The chancellor should start by abolishing national insurance, writes Tim Harford
In his opening words, George Osborne dismissed the idea of “easy answers to problems built up over many years”. A shame. There may be no way through our economic swamp, but there are plenty of things Mr Osborne can do to sort out the national joke our Budget process has become. Here are five.
The chancellor was keen to encourage hard work, but offered instead a national insurance exemption for small businesses that looks vulnerable to abuse.
Here’s an alternative: scrap national insurance entirely, and raise the lost revenue through income tax instead. If NI ever made any sense it was as part of a system of social insurance, designed for an age of the male full-time breadwinner, in which workers chipped into a central pot and withdrew contributions when needed. We no longer have that system.
This means that NI is just another income tax. It is an income tax levied on a narrower tax base, penalising workers and favouring those who live off capital. It is an income tax levied on a different basis and calculated in different ways, breeding cost and confusion. Mr Osborne has raised income tax allowances but NI has not kept pace. When the chancellor boasted of 2m low-paid people being taken out of tax altogether, it was untrue: almost all of them will still pay national insurance.
If NI was replaced with an equivalent but broader-based income tax, the effective tax rate on employment would fall, creating jobs and encouraging aspiring people to work harder – exactly what Mr Osborne says he wants. It would create some very vocal losers and would reveal that income tax rates are not quite as modest as they appear. That must be why neither he nor any of his predecessors has had the courage to scrap national insurance.
Mr Osborne’s second reform should be to impose value added tax on almost everything, including a VAT-like tax on financial services. VAT is an excellent tax: it is broadly based and it does not much distort decisions. VAT targets consumption rather than income, which makes it a good way to tax people’s long-term income prospects rather than their transitory income. This also encourages people to save. But VAT has so many exemptions that these benefits are frittered away. Many of these exemptions are arbitrary: children’s clothes are zero-rated but educational toys are not; Jaffa Cakes are spared VAT but chocolate biscuits attract it. The reduced rate for burning fossil fuels to heat our homes is just perverse.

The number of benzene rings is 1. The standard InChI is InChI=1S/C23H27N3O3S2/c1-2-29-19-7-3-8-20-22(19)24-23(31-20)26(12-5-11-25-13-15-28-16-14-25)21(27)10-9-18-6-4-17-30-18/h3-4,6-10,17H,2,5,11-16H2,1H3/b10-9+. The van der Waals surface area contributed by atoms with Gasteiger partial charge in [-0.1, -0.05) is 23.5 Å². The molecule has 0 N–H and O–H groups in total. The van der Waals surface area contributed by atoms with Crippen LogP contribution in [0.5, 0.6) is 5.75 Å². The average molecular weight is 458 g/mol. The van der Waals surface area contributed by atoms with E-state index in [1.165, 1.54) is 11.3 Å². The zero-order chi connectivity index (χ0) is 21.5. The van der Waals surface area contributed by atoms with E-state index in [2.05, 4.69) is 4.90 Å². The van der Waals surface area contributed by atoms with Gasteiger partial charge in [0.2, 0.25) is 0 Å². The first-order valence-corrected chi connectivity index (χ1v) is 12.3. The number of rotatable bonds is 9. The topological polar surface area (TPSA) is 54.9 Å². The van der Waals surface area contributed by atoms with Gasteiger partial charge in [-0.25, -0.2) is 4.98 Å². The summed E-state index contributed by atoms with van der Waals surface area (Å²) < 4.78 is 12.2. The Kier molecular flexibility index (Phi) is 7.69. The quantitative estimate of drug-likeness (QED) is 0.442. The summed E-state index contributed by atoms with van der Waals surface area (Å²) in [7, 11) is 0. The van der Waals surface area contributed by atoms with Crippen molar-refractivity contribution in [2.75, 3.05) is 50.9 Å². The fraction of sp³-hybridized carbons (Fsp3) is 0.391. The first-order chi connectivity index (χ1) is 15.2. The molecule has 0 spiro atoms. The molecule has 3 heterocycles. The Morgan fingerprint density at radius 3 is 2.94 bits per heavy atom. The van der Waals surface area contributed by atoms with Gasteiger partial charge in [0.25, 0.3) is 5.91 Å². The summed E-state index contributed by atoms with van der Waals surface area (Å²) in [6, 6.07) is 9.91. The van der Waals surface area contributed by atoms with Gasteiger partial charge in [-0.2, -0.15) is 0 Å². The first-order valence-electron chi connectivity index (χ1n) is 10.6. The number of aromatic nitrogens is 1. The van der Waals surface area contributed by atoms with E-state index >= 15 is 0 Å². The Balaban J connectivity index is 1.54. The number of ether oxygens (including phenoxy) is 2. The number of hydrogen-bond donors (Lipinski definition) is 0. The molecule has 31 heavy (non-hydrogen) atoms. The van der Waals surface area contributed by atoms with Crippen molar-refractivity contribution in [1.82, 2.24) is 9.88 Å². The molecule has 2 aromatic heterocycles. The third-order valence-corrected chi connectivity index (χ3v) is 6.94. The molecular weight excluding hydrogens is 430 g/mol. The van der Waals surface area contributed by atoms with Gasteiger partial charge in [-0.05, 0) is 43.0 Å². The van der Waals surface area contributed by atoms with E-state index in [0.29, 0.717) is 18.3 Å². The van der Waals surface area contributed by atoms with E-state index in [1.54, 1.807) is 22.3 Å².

The obvious objection to a broad VAT base is that it would be regressive. It would indeed be if Mr Osborne did not offset it, using income tax and benefits to cushion the blow. The Institute for Fiscal Studies believes such a reform could be introduced in such a way as to compensate pretty much everyone, while still generating £3bn of extra revenue.
Item three: Mr Osborne should scrap business rates, which are a distortion to the process of doing business, and introduce a land tax, which is not.
And for item four, the chancellor should replace council tax with a straightforward proportional tax on the value of property, a simpler and more progressive approach. He should scrap stamp duty on property: even if you gave a roomful of special advisers all year to try, they would be hard-pressed to invent a clumsier and more foolish tax.
All these ideas suggest themselves quite naturally to anyone willing to step back and survey the tax system as a whole. Most of them are explored in tremendous detail in the Mirrlees Review, published by the Institute for Fiscal Studies in 2011. The review has been quietly absorbed by Treasury officials but has made no discernible impression on the chancellor himself.
The one genuinely praiseworthy measure in Mr Osborne’s Budget – an attempt to encourage parents into work by providing tax breaks for childcare – could have emerged from a reading of the Mirrlees Review. I am willing to bet that it is a happy accident instead.
None of this is Mr Osborne’s fault alone. Successive chancellors have seized the occasion of the Budget to juggle, to conjure, to deceive and to wait for the applause. Mr Osborne’s announcement of cheaper beer, a penny off the price of a pint, was a parody of these tricks. The chancellor almost laughed as he announced the wheeze, and he knew that the newspapers would play along with the joke.
And so, a fifth and final suggestion for Mr Osborne. He should abolish the twice-yearly circus of Budget and Autumn Statement, and start thinking as seriously about his long-term strategy for tax as he thinks about his long-term strategy for re-election. It is time for William Gladstone’s famous old red box to seek its rightful place in a museum.
Originally published in the Financial Times